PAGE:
May 30, 2018
Race & Justice News: Civil Rights Enforcement May Drop Under DeVos
Though racial and ethnic disparities in school punishment grew worse in the 2015-2016 school year, the U.S. Department of Education's Office of Civil Rights may be stepping back from investigating racially disparate enforcement of school discipline policies.
May 24, 2018
Disenfranchisement News: Louisiana expands voting rights to people on probation and parole
Louisiana lawmakers pass a bill to restore voting rights to people on probation and parole after a 5 year waiting period, Indiana lawsuit seeks damages for denying people in jail access to the polls, and more in Disenfranchisement News.
Kimberly Haven’s journey as an advocate began when she sought to regain her own voting rights after release from a Maryland prison in 2001. She soon became passionate about the unfairness of disenfranchising citizens after they have completed their sentence and returned to the community.
May 10, 2018
Impacted advocates use their experience to raise awareness around female incarceration
In honor of Mother's Day, we are celebrating leading advocates who are giving voice to the unique issues and concerns facing incarcerated and formerly incarcerated women and girls.
May 01, 2018
State Advocacy News: Grassroots Actions to Challenge Mass Incarceration
Coalitions in Maryland, Mississippi, and Kentucky mobilized to counter regressive sentencing measures by promoting solutions addressing underlying causes of crime.
After his release in June of 2004, Andres Idarraga became a full-time student at Brown University studying comparative literature and economics while maintaining full-time employment. Idarraga saw his right to vote as a significant and crucial aspect to rebuilding his life and to contributing to his community.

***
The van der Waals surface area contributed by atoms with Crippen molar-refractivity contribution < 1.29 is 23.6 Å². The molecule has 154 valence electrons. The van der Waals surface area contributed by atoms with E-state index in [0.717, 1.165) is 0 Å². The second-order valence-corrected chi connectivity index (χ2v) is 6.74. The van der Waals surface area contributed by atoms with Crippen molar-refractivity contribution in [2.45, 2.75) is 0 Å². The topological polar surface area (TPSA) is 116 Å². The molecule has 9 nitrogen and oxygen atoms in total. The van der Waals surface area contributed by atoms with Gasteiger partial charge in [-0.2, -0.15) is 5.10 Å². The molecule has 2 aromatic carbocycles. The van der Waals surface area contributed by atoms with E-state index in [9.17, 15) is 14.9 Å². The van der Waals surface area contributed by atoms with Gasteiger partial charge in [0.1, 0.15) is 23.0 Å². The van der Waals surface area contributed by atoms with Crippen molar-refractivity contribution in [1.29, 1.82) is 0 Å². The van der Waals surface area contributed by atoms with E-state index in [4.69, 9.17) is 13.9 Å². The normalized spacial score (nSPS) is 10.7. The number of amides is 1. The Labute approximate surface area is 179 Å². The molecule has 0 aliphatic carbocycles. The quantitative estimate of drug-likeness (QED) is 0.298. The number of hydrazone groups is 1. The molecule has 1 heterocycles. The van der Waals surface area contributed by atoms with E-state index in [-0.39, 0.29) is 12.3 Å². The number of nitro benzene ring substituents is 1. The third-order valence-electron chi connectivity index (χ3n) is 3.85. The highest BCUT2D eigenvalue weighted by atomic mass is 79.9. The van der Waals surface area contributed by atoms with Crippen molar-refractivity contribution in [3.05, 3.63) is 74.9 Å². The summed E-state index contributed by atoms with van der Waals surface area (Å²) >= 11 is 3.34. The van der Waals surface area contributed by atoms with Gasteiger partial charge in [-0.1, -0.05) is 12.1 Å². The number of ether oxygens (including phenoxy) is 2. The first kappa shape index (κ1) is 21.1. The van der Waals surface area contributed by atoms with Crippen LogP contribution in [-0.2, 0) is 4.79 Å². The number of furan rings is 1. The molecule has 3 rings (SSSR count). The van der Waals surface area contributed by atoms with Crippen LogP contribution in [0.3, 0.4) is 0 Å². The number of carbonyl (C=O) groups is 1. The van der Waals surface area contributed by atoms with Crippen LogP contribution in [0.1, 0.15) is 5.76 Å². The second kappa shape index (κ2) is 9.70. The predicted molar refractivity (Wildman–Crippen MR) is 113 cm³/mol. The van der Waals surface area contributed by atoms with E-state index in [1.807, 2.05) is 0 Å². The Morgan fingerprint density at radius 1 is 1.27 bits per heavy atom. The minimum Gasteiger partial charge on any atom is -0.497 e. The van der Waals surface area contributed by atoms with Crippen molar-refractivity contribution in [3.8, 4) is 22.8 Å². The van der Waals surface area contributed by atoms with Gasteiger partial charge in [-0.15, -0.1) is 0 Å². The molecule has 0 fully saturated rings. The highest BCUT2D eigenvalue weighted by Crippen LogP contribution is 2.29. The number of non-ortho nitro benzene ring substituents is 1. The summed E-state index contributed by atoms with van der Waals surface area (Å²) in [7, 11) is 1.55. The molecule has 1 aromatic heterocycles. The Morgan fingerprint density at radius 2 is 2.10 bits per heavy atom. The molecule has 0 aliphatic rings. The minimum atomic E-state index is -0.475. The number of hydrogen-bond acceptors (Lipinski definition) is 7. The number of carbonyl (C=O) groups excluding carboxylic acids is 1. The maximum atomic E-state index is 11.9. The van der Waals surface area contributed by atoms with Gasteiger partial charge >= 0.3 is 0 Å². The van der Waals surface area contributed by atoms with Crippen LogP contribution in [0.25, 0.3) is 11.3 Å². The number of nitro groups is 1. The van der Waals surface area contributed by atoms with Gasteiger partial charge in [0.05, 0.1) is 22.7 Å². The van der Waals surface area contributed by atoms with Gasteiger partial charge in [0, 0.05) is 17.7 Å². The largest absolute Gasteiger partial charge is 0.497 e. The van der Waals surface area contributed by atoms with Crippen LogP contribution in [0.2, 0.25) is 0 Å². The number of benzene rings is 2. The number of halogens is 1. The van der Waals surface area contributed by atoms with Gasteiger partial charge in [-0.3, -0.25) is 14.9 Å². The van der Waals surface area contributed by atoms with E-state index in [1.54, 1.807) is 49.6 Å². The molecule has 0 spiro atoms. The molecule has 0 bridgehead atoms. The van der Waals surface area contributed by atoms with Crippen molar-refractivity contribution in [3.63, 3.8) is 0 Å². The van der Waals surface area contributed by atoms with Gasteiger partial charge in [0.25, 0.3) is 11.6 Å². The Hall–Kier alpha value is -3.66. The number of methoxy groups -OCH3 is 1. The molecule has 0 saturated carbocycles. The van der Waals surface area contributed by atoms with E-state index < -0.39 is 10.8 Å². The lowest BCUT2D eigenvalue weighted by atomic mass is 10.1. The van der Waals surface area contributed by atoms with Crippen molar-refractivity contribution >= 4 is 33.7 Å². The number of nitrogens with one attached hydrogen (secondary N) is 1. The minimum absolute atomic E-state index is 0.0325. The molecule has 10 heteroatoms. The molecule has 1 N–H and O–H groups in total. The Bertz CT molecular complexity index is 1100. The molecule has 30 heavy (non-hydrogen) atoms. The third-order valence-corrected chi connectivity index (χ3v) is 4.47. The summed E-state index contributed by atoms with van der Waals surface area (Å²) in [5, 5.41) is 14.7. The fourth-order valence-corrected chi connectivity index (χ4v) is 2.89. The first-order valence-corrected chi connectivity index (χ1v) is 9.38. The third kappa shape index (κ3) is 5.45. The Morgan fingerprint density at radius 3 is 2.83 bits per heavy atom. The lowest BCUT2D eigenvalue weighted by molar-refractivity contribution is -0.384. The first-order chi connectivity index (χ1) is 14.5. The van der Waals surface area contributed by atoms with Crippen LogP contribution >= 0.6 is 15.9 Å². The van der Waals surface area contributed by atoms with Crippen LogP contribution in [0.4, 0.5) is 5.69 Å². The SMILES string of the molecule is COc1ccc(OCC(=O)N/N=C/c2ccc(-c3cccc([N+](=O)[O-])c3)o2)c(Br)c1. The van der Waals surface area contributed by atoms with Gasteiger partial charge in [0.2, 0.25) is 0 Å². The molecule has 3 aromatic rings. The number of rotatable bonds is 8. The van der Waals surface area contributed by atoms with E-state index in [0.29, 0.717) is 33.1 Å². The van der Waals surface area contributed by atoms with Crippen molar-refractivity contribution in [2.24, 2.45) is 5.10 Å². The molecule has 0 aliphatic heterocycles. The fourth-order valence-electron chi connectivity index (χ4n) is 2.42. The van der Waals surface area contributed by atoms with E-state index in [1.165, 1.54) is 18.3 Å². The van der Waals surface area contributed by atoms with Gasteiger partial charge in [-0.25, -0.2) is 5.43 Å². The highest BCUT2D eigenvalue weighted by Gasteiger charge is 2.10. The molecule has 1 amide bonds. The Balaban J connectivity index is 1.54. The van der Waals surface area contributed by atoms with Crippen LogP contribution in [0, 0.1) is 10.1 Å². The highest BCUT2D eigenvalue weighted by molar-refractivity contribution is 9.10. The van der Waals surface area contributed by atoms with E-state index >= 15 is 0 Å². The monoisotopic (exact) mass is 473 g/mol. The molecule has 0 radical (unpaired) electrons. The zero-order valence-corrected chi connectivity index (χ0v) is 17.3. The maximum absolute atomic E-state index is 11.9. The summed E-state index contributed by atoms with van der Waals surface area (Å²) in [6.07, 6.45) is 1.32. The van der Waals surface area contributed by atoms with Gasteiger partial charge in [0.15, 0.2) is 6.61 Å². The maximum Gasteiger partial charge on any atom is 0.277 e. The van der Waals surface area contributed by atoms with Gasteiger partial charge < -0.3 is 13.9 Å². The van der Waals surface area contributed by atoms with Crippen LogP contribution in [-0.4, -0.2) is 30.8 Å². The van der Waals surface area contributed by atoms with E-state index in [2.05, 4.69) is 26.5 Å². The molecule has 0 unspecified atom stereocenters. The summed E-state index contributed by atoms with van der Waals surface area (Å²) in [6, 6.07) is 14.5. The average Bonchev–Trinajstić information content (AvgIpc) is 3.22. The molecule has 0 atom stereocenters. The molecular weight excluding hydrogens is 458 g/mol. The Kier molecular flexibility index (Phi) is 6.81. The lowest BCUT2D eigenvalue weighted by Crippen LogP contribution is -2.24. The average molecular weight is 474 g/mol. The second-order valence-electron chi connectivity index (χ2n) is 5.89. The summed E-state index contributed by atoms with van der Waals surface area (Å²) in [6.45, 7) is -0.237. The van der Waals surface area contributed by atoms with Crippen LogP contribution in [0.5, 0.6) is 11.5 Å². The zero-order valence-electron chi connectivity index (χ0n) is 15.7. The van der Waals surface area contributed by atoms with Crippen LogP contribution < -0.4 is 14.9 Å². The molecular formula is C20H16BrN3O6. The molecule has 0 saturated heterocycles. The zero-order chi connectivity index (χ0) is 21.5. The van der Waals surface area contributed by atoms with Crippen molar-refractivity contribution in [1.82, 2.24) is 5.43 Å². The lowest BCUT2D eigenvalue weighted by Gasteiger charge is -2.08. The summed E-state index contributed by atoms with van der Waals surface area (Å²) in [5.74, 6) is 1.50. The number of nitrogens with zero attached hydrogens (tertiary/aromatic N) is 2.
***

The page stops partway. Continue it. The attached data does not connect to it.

April 30, 2018
Jeff Sessions is shamefully undermining WEB Du Bois's legacy
A justice department program of research fellowships in the civil rights leader’s name has been twisted to suit the attorney general’s agenda
April 24, 2018
Families and Mass Incarceration
In the United States mothers and fathers go to prison at troubling rates. One of every 12 American children, more than 5.7 million kids under age 18, have experienced parental incarceration at some point during their lives.
As a previously incarcerated person who had his voting rights restored in 1996, Denver Schimming knew the power and importance of voting. His years in prison taught him that the criminal justice system could change only if impacted people spoke out. After his incarceration, voting was one of his highest priorities.
April 19, 2018
Report to the United Nations on Racial Disparities in the U.S. Criminal Justice System
The Sentencing Project submitted a report to the United Nations Special Rapporteur on Contemporary Forms of Racism, Racial Discrimination, Xenophobia, and Related Intolerance
March 29, 2018
The Sentencing Project Releases its 2017 Annual Report
Learn more about how our research and analysis in 2017 played a major role in shaping the policy debate around criminal justice reform.
March 28, 2018
Punitive responses to gang violence are not effective
Residents of the communities that experience gang crime want it to stop, and there are better ways to make that happen than sending more people to prison for ever longer sentences.